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The Many Considerations of HMI Upgrades

Upgrading human-machine interface hardware and software amid industry’s digital transformation is rarely the direct replacement process it once was. System integrators offer valuable insights into evaluating your options.

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When it comes to upgrading human machine interface (HMI) technology, the question of where to begin often depends upon where you’re starting from to determine how to achieve your near-term HMI goals.

Scalability, must-have features, enterprise integration, and, of course, cost are among the biggest factors end users should have at the top of their list, according to Loren Schmidt, lead control systems analyst for system integrator Interstates. He adds that it’s also important to consider issues such as mobility, which “some HMI software packages make easy, while others don’t.”

Meanwhile, some HMIs handle data storage and display historical data better than many competitors, but their “price is often too high for many end users,” Schmidt adds.

Where to begin
The first thing to realize is that any HMI hardware and software considerations should address company strategy as well as application specifics.

“Most modern HMI software can adapt to various applications, though you should pick something matching your SCADA strategy so you can merge applications for consistency and licensing savings later,” says Sam Russem, senior director for smart manufacturing solutions at system integrator Grantek. “Your application and [operating] environment can have huge implications for the hardware you choose.”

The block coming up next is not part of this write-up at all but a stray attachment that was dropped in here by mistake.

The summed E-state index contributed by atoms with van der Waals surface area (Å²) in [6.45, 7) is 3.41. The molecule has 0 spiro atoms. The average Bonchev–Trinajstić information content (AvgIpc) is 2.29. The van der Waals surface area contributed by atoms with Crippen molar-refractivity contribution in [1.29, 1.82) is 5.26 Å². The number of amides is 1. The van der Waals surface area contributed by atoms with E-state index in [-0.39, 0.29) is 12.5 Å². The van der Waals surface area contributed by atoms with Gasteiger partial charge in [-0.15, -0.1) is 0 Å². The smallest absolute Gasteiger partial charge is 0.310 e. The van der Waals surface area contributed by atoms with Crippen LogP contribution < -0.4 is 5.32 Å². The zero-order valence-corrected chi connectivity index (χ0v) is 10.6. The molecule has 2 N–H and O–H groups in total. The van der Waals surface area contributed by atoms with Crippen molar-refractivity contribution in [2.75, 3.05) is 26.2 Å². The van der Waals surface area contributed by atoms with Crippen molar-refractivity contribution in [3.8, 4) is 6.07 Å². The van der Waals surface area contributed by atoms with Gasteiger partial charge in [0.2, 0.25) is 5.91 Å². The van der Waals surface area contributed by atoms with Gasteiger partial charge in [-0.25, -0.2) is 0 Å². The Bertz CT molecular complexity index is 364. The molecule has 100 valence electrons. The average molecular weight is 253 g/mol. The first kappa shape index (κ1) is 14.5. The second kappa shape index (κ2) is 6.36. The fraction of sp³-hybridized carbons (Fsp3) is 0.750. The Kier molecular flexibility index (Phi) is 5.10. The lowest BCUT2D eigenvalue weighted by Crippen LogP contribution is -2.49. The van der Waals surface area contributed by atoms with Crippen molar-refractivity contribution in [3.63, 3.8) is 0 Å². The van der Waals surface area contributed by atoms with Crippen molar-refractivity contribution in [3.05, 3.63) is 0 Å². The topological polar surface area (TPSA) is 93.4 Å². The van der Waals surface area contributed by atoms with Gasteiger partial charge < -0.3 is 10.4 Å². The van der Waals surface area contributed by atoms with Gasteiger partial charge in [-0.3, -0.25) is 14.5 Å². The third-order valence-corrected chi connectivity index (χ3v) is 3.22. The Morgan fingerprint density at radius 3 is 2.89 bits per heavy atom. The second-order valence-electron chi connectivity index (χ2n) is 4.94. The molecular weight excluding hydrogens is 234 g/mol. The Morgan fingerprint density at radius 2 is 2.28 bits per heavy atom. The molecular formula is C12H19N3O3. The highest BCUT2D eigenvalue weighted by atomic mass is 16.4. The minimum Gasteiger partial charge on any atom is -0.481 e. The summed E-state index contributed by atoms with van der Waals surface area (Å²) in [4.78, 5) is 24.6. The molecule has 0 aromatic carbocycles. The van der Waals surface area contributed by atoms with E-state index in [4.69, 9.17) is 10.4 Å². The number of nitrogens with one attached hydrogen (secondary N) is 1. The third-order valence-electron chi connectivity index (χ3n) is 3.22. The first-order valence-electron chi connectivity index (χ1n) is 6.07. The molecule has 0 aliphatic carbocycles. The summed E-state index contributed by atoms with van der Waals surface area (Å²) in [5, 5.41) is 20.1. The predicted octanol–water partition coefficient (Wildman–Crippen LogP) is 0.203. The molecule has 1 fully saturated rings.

A key role for system integrators is to help answer end users’ questions about HMI hardware and software, but it’s always smart to be generally knowledgeable about your requirements and plans to ensure long-term benefits.

For example, with software, consider your company’s near-term goals. Is ease of development in the HMI environment important to your plans? Since licensing costs can vary widely, what is your acceptable framework for such costs? Do specific standards apply to your operations and does the HMI software need to support them? Is historical data logging for analysis something you want from your HMI?

When end users can answer these kinds of questions, it helps us “narrow down the list of potential software platforms to the best one,” says Nicholas Imfeld, operations manager with system integrator Avanceon.

If you need to upgrade HMI hardware and software for a particular machine or system, it often makes sense to start with the hardware, since physical features can immediately impact decisions based on fit with legacy equipment.

Beyond form and fit factors, determine if the hardware platform supports open systems or is restricted to vendor-supplied platforms.

Self-contained, stand-alone systems often tend to favor vendor hardware, require little IT infrastructure, and often don't require runtime licenses. Larger, supervisory control and data acquisition (SCADA) systems, however, often run in a Windows-based environment and need more IT support and licensing.

Imfeld says, if you’re currently running a Windows-based HMI/SCADA environment, determine first what kind of hardware makes the most sense on the plant floor. For example, will you use thin-client terminals or PCs?